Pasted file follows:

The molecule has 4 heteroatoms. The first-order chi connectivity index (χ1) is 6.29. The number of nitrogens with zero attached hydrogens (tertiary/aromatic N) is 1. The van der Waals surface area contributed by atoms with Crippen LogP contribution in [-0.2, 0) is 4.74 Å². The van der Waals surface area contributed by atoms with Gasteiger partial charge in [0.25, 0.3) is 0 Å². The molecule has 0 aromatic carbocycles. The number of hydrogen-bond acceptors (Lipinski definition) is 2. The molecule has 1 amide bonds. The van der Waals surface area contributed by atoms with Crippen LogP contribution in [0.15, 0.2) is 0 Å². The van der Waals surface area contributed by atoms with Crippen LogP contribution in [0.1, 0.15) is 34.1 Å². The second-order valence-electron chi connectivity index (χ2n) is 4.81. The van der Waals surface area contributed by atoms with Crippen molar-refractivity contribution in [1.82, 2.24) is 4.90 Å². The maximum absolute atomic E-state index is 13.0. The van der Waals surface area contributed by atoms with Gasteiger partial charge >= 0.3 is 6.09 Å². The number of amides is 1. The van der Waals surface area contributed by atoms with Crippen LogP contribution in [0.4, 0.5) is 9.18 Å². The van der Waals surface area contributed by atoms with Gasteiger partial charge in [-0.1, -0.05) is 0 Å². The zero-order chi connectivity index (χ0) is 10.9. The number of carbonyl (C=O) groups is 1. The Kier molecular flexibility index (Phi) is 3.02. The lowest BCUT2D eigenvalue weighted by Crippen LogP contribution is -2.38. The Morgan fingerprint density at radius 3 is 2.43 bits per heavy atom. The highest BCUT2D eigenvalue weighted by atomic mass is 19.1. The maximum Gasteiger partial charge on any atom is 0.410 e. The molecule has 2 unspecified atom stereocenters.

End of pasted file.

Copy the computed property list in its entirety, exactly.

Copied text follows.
The molecule has 4 heteroatoms. The first-order chi connectivity index (χ1) is 6.29. The number of nitrogens with zero attached hydrogens (tertiary/aromatic N) is 1. The van der Waals surface area contributed by atoms with Crippen LogP contribution in [-0.2, 0) is 4.74 Å². The van der Waals surface area contributed by atoms with Gasteiger partial charge in [0.25, 0.3) is 0 Å². The molecule has 0 aromatic carbocycles. The number of hydrogen-bond acceptors (Lipinski definition) is 2. The molecule has 1 amide bonds. The van der Waals surface area contributed by atoms with Crippen LogP contribution in [0.15, 0.2) is 0 Å². The van der Waals surface area contributed by atoms with Crippen LogP contribution in [0.1, 0.15) is 34.1 Å². The second-order valence-electron chi connectivity index (χ2n) is 4.81. The van der Waals surface area contributed by atoms with Crippen molar-refractivity contribution in [1.82, 2.24) is 4.90 Å². The maximum absolute atomic E-state index is 13.0. The van der Waals surface area contributed by atoms with Gasteiger partial charge >= 0.3 is 6.09 Å². The number of amides is 1. The van der Waals surface area contributed by atoms with Crippen LogP contribution in [0.4, 0.5) is 9.18 Å². The van der Waals surface area contributed by atoms with Gasteiger partial charge in [-0.1, -0.05) is 0 Å². The zero-order chi connectivity index (χ0) is 10.9. The number of carbonyl (C=O) groups is 1. The Kier molecular flexibility index (Phi) is 3.02. The lowest BCUT2D eigenvalue weighted by Crippen LogP contribution is -2.38. The Morgan fingerprint density at radius 3 is 2.43 bits per heavy atom. The highest BCUT2D eigenvalue weighted by atomic mass is 19.1. The maximum Gasteiger partial charge on any atom is 0.410 e. The molecule has 2 unspecified atom stereocenters.